With a few exceptions, some of which we have noted, Dr. Carlile reviews the religious situation in what Mr. Gladstone would call a bold, large and just spirit. Some of his observations on Spiritualism, nevertheless, are neither charitable nor accurate. We should consider it impertinent to criticise the Baptist Union or any of its leaders, even if we had more knowledge of them than we actually possess. Some of Dr. Carlile's observations give an unfavourable interpretation to the title of his address as "A New Expression of Religion." We can say this, without the feeling of being hypercritical, and we are sufficiently inured to misrepresentation to be little hurt by it. A perusal of a few recent issues of Light may give Dr. Carlile clearer insight into the nature of Spiritualism, and place him in a better position to pronounce upon it in future. It has a steadily growing place in the thought of the time, and although we do not desire to magnify its office, we think it is entitled to simple justice, whether it is to be condemned or commended.
Reply by Sir Conan Doyle.
The following letter from Sir A. Conan Doyle on the above subject appeared in the "Daily Telegraph" on Tuesday last :—
I observe in your columns that the Rev. J. C. Carlile has been making free with my name in his presidential address, and condoning his own ignorance by accusing others of credulity. If I be credulous, then I share the failing with Charles Richet, Camille Flammarion, Caesar Lombroso, Zollner of Leipzig, and a cloud of other scientific witnesses. On the other hand, I defy the Rev. J. C. Carlile to mention the name of a single scientific man of high repute who has examined these matters and has come to an entirely negative conclusion. It is an old story, this opposition of backward ecclesiastics to the onflow of human knowledge, but it becomes particularly strange when this opposition is directed to a clear proof of immortality in an age of sceptic materialism.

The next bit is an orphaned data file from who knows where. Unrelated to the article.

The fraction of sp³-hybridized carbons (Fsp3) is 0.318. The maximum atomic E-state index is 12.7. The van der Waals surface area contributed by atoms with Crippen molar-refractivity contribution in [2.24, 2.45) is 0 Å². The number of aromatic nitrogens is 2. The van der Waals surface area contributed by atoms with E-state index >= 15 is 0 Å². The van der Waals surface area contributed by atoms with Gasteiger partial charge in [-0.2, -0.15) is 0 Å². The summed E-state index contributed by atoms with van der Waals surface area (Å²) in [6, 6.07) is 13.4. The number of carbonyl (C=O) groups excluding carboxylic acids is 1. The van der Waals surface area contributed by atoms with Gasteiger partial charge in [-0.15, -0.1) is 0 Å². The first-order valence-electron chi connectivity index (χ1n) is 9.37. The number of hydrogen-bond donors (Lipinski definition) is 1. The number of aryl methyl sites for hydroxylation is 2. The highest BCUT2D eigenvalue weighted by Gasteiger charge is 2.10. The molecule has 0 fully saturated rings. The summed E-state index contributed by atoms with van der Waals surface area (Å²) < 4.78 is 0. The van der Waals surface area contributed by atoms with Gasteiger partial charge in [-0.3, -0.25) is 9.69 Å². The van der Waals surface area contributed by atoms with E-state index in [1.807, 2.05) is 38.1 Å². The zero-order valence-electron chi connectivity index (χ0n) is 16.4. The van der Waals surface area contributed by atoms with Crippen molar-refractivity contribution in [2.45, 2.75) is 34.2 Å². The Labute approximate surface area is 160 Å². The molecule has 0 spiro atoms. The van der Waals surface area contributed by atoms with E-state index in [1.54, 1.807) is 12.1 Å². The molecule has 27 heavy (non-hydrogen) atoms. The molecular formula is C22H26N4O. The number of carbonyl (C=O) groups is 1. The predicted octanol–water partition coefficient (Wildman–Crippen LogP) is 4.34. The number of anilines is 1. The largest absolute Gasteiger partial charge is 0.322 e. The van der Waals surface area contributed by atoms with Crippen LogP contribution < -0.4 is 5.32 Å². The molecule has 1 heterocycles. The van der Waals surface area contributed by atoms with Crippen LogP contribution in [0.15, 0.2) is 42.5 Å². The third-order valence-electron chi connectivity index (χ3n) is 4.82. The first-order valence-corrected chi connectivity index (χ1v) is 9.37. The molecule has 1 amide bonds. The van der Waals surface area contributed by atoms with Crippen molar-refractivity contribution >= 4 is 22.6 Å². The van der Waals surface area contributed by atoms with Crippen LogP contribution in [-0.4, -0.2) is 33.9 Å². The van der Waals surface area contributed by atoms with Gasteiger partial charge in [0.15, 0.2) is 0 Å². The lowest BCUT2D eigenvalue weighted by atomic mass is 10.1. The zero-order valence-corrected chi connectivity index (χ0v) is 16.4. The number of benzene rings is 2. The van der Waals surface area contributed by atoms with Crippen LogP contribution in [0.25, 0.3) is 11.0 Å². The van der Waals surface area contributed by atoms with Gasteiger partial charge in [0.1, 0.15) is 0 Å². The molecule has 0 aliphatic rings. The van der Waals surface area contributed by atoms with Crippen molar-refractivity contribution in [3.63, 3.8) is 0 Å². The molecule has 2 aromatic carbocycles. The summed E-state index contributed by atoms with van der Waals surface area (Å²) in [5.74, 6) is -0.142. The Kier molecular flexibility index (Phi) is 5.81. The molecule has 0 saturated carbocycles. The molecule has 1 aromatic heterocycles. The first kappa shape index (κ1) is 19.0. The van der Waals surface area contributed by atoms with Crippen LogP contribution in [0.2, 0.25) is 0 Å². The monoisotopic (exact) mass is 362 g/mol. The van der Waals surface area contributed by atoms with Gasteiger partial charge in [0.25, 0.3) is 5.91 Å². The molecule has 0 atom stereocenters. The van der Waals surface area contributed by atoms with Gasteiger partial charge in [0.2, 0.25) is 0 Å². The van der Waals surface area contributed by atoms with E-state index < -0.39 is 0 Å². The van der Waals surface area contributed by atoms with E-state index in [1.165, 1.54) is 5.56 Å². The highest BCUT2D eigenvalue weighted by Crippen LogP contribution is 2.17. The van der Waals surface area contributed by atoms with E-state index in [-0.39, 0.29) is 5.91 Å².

The three particular instances of my "credulity" given by the Rev. J. C. Carlile are :—
1. That I do not believe the Crewe photographs to be faked. This conclusion rests upon several personal experiments, where I allowed no hand but my own to touch the plates, which I provided myself. It has been confirmed by the experience of very many sitters, some of them skilled photographers, who have come to the same conclusions. Perhaps Mr. Carlile will now tell us bow he has arrived at his own conclusions, what tests he has made, and how many adverse witnesses he can summon.
2. That I can find no natural explanation for certain phenomena observed at Cheriton some years ago. The Rev. J. C. Carlile explains them by the emission of natural gas. I carefully examined the grotto in question, and was in it for an hour. There was no smell, no reaction to light, and no toxic effect. Therefore I ask Mr. Carlile to give his reasons for saying that the phenomena were due to natural gas, and to explain how natural gas brought about the movement of heavy objects, as deposed to by a number of witnesses. Also, to say what steps he took to arrive at the truth, which could compare with my own action in visiting the grotto.
3. That I fail to perceive that physical phenomena, such as table-turning, are conjurors' tricks. As I and thousands more have had these phenomena within their own households, one would ask Mr. J. C. Carlile whether he imagines that we each keep a domestic conjuror. Crookes, Lombroso, Zollner and others have testified to furniture being raised from the ground without hands touching them, and photographs of the phenomenon have been taken. Who was the conjuror upon these occasions? Is Mr. Carlile a better judge of what occurred than these great men who were actually present?
Finally, I would ask Mr. Carlile why is it culpable credulity to believe in phenomenal happenings now, and culpable incredulity to fail to believe in them as having occurred two thousand years ago. These ecclesiastics never seem to understand that when they attack the modern Spiritualist movement they are equally attacking the very foundations of their own creed, which have become so overgrown by human error that they have now to be cleared and exposed once more.